5. For people more seriously hurt and thus hospitalized for at least a night, a fall from a bike was the most common reason for children under 15 and adults over 30. For those aged 15 - 29, most were hurt after hitting another person during a sport, such as in hockey, soccer or football/rugby.

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III Risk Factors

Modifiable risk factors to lower the risk of injury - variables over which one has control - include wearing protective gear, learning proper skills and warming up muscles before physical activity. Non-modifiable risk factors include age, gender and family history. Risk factors vary by age and gender.

Risk Factors for Childhood and Adolescent Injury

  • Children's bones, muscles, tendons and ligaments are still growing, which makes them more prone to injury than adults. Differing skill levels and physical size may lead to increased risk of injuries among smaller, less skilled or coordinated children.

Risk Factors for Adults

  • Because they work during the week, some adults squeeze all their physical activity into their weekends and may push themselves too hard, increasing their injury risks. Sudden activity spurts can put stress on the bones and joints of obese and unfit people.
  • Female athletes have increased risks related to fluctuating estrogen levels, structural differences in the knee and thigh muscles and the way they jump, land and twist.

Risk Factors for Older Adults

  • Increased risks for older adults are often due to a lack of compensation for the physical changes of aging. These include deterioration in vision and hearing, agility and mobility and slowed reaction times.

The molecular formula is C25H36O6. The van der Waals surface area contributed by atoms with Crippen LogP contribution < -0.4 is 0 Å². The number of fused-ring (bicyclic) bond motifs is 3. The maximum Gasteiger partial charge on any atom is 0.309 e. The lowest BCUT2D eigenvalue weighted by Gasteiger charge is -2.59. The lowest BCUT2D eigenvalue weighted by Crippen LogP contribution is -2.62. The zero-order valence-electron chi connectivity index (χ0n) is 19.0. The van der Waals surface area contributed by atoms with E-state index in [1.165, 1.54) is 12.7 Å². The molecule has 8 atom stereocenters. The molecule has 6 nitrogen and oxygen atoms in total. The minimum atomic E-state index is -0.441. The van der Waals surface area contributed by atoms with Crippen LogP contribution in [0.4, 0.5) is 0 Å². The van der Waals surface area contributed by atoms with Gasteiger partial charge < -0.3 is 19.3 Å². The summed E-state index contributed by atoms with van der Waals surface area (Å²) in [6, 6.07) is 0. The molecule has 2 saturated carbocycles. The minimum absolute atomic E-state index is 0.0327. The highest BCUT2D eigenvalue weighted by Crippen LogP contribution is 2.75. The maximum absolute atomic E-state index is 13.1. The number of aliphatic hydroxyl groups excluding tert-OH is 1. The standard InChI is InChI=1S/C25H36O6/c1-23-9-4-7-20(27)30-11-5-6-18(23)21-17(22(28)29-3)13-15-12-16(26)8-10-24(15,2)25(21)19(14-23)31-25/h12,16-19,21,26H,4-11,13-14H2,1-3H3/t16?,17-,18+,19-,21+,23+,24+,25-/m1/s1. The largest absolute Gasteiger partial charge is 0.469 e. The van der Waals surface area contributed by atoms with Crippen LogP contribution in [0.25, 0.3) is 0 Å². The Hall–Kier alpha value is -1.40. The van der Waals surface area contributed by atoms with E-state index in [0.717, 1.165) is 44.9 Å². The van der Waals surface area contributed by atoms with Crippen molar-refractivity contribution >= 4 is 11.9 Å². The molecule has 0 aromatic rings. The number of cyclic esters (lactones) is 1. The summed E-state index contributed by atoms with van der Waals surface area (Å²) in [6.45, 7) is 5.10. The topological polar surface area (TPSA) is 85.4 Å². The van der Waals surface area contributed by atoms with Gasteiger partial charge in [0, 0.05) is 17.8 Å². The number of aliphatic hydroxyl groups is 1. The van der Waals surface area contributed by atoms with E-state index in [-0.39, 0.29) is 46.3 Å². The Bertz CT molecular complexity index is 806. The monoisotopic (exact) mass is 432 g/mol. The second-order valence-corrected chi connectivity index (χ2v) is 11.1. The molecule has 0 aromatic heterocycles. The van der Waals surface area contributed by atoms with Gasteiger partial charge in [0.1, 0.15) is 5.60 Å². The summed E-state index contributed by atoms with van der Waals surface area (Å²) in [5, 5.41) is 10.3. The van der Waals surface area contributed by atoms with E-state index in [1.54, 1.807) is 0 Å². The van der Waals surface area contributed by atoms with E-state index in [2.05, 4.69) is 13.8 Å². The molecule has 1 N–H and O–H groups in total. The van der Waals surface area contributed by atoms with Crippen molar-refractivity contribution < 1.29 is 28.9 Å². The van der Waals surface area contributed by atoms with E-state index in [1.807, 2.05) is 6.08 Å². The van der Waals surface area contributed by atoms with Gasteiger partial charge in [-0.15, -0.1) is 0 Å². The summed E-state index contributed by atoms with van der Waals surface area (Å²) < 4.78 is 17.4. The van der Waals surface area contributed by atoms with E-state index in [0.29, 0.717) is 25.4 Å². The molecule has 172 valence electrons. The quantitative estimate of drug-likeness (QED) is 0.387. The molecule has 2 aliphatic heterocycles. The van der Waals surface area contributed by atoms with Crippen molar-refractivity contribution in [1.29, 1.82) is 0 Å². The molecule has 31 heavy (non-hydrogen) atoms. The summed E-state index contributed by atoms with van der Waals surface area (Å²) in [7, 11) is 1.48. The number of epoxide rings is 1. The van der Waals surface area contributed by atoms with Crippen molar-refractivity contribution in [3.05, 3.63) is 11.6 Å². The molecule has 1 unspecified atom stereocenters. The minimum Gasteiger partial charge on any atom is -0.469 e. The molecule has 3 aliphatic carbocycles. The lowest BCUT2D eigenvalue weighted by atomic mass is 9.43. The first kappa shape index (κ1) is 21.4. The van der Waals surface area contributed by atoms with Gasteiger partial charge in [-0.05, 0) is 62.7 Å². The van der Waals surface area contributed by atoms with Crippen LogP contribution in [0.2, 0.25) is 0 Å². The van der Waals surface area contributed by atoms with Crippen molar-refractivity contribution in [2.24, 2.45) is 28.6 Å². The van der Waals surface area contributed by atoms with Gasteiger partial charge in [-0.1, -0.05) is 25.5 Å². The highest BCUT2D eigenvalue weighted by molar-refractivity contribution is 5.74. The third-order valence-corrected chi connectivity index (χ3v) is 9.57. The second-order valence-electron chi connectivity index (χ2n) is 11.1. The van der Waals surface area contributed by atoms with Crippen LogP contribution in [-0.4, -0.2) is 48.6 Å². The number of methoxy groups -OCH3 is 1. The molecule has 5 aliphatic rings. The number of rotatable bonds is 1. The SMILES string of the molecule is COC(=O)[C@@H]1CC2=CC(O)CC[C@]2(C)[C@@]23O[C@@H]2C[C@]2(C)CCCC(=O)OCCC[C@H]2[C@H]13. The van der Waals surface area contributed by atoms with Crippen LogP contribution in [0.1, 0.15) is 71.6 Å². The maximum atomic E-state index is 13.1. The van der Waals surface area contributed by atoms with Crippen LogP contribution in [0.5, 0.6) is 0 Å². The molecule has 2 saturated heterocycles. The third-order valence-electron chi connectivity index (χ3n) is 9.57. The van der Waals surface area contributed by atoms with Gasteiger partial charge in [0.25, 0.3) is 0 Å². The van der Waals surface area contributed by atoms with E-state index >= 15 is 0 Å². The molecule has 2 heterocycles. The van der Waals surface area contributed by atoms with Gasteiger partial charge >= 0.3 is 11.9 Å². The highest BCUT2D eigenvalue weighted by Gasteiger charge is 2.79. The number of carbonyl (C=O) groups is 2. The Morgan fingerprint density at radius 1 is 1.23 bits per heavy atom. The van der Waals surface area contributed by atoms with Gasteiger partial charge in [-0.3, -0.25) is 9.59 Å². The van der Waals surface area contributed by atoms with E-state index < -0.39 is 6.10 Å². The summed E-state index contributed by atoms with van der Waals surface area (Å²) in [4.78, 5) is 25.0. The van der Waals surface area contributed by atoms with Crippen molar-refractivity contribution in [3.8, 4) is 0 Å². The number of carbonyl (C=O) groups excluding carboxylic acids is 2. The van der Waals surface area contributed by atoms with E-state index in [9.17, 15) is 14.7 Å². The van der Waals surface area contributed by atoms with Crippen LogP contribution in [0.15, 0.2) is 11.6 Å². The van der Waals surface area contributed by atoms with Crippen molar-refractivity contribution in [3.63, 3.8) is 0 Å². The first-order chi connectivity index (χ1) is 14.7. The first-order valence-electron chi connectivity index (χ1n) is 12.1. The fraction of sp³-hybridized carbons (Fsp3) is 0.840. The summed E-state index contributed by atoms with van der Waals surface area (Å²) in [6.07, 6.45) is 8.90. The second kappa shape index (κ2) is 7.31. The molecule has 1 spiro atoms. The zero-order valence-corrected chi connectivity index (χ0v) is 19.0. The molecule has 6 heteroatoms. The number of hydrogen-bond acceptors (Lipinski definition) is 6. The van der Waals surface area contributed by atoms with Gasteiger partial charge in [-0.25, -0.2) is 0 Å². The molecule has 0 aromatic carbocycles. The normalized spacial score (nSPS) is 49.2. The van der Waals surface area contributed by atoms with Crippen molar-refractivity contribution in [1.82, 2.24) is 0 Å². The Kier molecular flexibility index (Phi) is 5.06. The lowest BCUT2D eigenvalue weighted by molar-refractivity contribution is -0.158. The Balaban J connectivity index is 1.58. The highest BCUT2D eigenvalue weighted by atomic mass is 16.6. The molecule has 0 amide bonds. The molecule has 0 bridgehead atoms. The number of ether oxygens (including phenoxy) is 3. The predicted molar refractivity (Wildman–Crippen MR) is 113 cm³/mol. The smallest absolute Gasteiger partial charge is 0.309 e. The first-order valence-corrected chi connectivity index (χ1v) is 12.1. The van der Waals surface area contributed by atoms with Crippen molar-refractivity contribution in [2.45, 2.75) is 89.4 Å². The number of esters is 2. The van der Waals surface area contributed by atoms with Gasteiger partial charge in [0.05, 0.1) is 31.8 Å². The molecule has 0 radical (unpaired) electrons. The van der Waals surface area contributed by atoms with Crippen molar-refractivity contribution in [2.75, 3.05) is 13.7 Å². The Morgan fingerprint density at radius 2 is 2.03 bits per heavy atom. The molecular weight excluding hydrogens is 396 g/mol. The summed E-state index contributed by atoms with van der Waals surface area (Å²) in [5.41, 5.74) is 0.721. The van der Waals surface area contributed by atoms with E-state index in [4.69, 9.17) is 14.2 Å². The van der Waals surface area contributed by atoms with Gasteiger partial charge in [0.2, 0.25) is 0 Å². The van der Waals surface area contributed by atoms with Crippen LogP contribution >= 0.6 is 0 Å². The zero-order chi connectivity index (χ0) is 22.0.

Environmental Risk Factors

Physical, political and social environments also contribute to the risk of injury.

  • Some low-income areas may have poorly maintained parks and fields with holes in the ground, poor lighting or even broken glass or needles. The layout of a physical environment can also have an impact on risk. For example, tobogganing on hills near trees can be risky.
  • The political and social environment includes safety standards regarding sports equipment as well as regulations requiring individuals to wear protective gear.

Violence and Injury

  • Violence can also cause injury in sports and recreational activities. Research suggests violent injuries are typically acquired through competitive, contact sports, such as football, basketball, wrestling and hockey, rather than non-contact sports or activities, such as tennis, baseball, soccer, cross-county, track and swimming.

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IV Evidence-Informed Practice Recommendations

Evidence-informed practices are interventions that have been cited as best practices by researchers who have conducted a systematic review of relevant literature, as was done for this document.

To effectively prevent injuries from sport and recreational activities, it is not enough to implement specific structural or educational interventions. Prevention also involves setting precedents and implementing wider campaigns to achieve success. Thus, it is important to partner with coaches, parents, caregivers and the Ministry of Health Promotion's Sport and Recreation Branch.

Prevention efforts targeted at compliance with the use of protective gear and of modifying physical features of the playing environment have been shown to be effective. Injury prevention efforts, however, should also take into account age-specific initiatives and/or sport specific activities with the active general population, as outlined below.